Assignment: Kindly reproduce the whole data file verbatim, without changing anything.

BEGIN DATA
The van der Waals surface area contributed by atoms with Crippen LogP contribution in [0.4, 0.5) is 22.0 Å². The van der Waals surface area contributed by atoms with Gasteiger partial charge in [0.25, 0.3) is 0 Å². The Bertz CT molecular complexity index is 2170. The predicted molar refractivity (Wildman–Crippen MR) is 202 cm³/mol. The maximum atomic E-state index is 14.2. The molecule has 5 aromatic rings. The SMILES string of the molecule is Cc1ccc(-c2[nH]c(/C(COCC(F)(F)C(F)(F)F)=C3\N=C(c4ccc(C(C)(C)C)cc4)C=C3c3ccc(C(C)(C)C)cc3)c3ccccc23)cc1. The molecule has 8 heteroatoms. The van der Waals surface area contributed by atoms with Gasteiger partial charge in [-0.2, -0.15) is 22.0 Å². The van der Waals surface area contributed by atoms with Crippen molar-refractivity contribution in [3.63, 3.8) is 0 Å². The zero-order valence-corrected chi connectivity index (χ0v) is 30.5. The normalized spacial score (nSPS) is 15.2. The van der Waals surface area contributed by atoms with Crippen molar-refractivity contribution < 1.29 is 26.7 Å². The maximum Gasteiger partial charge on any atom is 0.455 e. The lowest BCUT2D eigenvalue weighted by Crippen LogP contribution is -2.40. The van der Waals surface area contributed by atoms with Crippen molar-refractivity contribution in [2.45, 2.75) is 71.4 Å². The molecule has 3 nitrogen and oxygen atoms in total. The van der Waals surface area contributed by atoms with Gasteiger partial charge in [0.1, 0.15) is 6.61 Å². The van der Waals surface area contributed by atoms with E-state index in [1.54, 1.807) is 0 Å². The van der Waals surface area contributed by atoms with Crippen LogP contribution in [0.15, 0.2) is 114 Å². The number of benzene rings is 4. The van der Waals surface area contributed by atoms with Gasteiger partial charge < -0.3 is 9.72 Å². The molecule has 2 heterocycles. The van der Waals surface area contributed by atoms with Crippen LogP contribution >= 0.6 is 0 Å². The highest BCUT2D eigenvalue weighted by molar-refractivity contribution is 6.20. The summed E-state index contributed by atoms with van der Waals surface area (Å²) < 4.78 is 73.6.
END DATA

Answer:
The van der Waals surface area contributed by atoms with Crippen LogP contribution in [0.4, 0.5) is 22.0 Å². The van der Waals surface area contributed by atoms with Gasteiger partial charge in [0.25, 0.3) is 0 Å². The Bertz CT molecular complexity index is 2170. The predicted molar refractivity (Wildman–Crippen MR) is 202 cm³/mol. The maximum atomic E-state index is 14.2. The molecule has 5 aromatic rings. The SMILES string of the molecule is Cc1ccc(-c2[nH]c(/C(COCC(F)(F)C(F)(F)F)=C3\N=C(c4ccc(C(C)(C)C)cc4)C=C3c3ccc(C(C)(C)C)cc3)c3ccccc23)cc1. The molecule has 8 heteroatoms. The van der Waals surface area contributed by atoms with Gasteiger partial charge in [-0.2, -0.15) is 22.0 Å². The van der Waals surface area contributed by atoms with Crippen molar-refractivity contribution in [3.63, 3.8) is 0 Å². The zero-order valence-corrected chi connectivity index (χ0v) is 30.5. The normalized spacial score (nSPS) is 15.2. The van der Waals surface area contributed by atoms with Crippen molar-refractivity contribution < 1.29 is 26.7 Å². The maximum Gasteiger partial charge on any atom is 0.455 e. The lowest BCUT2D eigenvalue weighted by Crippen LogP contribution is -2.40. The van der Waals surface area contributed by atoms with Crippen molar-refractivity contribution in [2.45, 2.75) is 71.4 Å². The molecule has 3 nitrogen and oxygen atoms in total. The van der Waals surface area contributed by atoms with Gasteiger partial charge in [0.1, 0.15) is 6.61 Å². The van der Waals surface area contributed by atoms with E-state index in [1.54, 1.807) is 0 Å². The van der Waals surface area contributed by atoms with Crippen LogP contribution in [0.15, 0.2) is 114 Å². The number of benzene rings is 4. The van der Waals surface area contributed by atoms with Gasteiger partial charge < -0.3 is 9.72 Å². The molecule has 2 heterocycles. The van der Waals surface area contributed by atoms with Crippen LogP contribution >= 0.6 is 0 Å². The highest BCUT2D eigenvalue weighted by molar-refractivity contribution is 6.20. The summed E-state index contributed by atoms with van der Waals surface area (Å²) < 4.78 is 73.6.